Nov 18, 2009

Avgolemono I love you

I can barely pronounce this soup, but I sure did learn how to shovel it into my mouth. I bought a box of Orzo because, well, it's so similar to my last name that it makes me smile. I knew I wanted to eat it. 

Avgolemono is a Greek soup made with egg, lemon juice, and broth. It literally translates to "egg-lemon." Rice, pasta and strips of chicken or meat are cooked in the broth, then the egg-lemon mixture is slowly incorporated so that the egg does not boil.  

Speaking of Greek things, I'm convinced Brandon is of Greek descent. I've always been fascinated with different nationalities' physical traits and being able to tell someone's heritage based on them. One day I actually told B I thought he was Greek and compared him to pictures of men I found by googling "Greek Men." Haha. Here are some examples of what I found: 

Woooooooo. Especially #4. Rarrrrrr!


This Cooking Light recipe for Avgolemono was so awesome. We devoured it on Sunday night, had leftovers for lunch on Monday, and then I decided to make it again so we could eat it during the week. It's that good.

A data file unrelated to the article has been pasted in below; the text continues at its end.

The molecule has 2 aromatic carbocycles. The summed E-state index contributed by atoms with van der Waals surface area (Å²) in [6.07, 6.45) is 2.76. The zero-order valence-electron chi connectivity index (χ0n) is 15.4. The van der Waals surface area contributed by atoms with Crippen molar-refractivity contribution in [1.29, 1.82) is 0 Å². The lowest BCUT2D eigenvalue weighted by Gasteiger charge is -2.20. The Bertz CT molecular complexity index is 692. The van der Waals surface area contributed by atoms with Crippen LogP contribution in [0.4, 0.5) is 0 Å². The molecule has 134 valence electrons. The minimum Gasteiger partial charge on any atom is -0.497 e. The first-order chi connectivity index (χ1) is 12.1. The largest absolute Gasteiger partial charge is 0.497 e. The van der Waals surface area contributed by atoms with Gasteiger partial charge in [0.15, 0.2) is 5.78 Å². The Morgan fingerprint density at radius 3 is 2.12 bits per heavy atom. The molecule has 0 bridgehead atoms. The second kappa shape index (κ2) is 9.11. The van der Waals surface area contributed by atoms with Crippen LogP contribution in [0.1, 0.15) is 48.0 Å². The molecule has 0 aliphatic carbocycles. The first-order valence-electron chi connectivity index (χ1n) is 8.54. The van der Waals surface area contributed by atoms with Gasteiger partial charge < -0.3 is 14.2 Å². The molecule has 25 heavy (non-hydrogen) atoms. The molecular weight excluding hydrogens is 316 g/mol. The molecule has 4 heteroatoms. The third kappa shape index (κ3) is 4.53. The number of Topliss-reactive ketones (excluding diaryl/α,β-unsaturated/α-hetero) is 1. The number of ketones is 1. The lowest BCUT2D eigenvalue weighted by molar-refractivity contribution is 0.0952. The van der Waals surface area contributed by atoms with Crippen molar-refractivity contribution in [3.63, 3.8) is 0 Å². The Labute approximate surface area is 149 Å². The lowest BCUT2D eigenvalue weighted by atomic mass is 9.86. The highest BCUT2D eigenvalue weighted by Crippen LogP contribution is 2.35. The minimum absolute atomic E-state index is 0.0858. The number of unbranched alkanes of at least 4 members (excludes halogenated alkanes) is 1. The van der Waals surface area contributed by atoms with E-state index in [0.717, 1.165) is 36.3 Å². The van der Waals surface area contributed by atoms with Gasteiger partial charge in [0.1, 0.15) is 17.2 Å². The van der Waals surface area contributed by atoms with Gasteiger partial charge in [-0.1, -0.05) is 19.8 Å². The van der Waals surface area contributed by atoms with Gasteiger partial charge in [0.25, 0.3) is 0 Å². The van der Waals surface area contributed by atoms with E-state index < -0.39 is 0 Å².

Side note: I bought this grater because 1. orange is cute, and 2. the attachment catches everything it grates. LIE! Look what happens!

I didn't realize I grated double the amount I needed, but I'm glad I did because it was a perfect amount for the soup. Besides using twice as much grated carrot and omitting added salt, I followed the recipe exactly.


Nov 16, 2009

Stuffed Chicken Wrapped in Prosciutto , Couscous, and Veggies

This dinner was inspired by a bunch of random things I found in the fridge -- a bit of goat cheese, spinach, and leftover prosciutto from last week's pizza. So why not stuff chicken breasts with cheese and spinach then wrap them with prosciutto! Very simple and delicious. I split the chicken breasts in half and loaded them up with the herbed goat cheese:

Then lots of fresh spinach:

Then I wrapped each with 3-4 pieces of very thinly sliced prosciutto.

I baked them at 350* for about 22 minutes. Weird time, I know. I took them out at 20 and B tried to convince me they were done, but I wasn't so sure. We compromised by putting them for an additional 2 minutes. Perfect. On the side I made some Near East wheat couscous in the roasted garlic & olive oil flavor. That couscous is soooooo delicious and soft! We also had some steamed vegetables.